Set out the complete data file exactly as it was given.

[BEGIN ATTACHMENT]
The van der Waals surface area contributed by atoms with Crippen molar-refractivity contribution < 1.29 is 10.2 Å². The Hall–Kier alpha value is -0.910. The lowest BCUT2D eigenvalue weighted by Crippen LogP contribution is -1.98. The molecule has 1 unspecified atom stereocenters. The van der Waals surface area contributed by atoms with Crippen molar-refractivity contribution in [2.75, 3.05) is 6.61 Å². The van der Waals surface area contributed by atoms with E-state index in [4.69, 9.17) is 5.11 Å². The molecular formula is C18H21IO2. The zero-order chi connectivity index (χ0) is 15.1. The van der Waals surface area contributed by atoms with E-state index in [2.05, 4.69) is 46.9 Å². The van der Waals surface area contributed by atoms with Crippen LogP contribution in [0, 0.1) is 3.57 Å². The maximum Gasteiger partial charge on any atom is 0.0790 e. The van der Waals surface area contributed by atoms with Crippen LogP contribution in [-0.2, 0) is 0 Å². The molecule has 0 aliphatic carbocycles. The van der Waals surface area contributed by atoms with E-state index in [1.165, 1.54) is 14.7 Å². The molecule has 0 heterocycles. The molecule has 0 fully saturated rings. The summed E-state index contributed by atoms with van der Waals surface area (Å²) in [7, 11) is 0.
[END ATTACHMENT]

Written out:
The van der Waals surface area contributed by atoms with Crippen molar-refractivity contribution < 1.29 is 10.2 Å². The Hall–Kier alpha value is -0.910. The lowest BCUT2D eigenvalue weighted by Crippen LogP contribution is -1.98. The molecule has 1 unspecified atom stereocenters. The van der Waals surface area contributed by atoms with Crippen molar-refractivity contribution in [2.75, 3.05) is 6.61 Å². The van der Waals surface area contributed by atoms with E-state index in [4.69, 9.17) is 5.11 Å². The molecular formula is C18H21IO2. The zero-order chi connectivity index (χ0) is 15.1. The van der Waals surface area contributed by atoms with E-state index in [2.05, 4.69) is 46.9 Å². The van der Waals surface area contributed by atoms with Crippen LogP contribution in [0, 0.1) is 3.57 Å². The maximum Gasteiger partial charge on any atom is 0.0790 e. The van der Waals surface area contributed by atoms with Crippen LogP contribution in [-0.2, 0) is 0 Å². The molecule has 0 aliphatic carbocycles. The van der Waals surface area contributed by atoms with E-state index in [1.165, 1.54) is 14.7 Å². The molecule has 0 heterocycles. The molecule has 0 fully saturated rings. The summed E-state index contributed by atoms with van der Waals surface area (Å²) in [7, 11) is 0.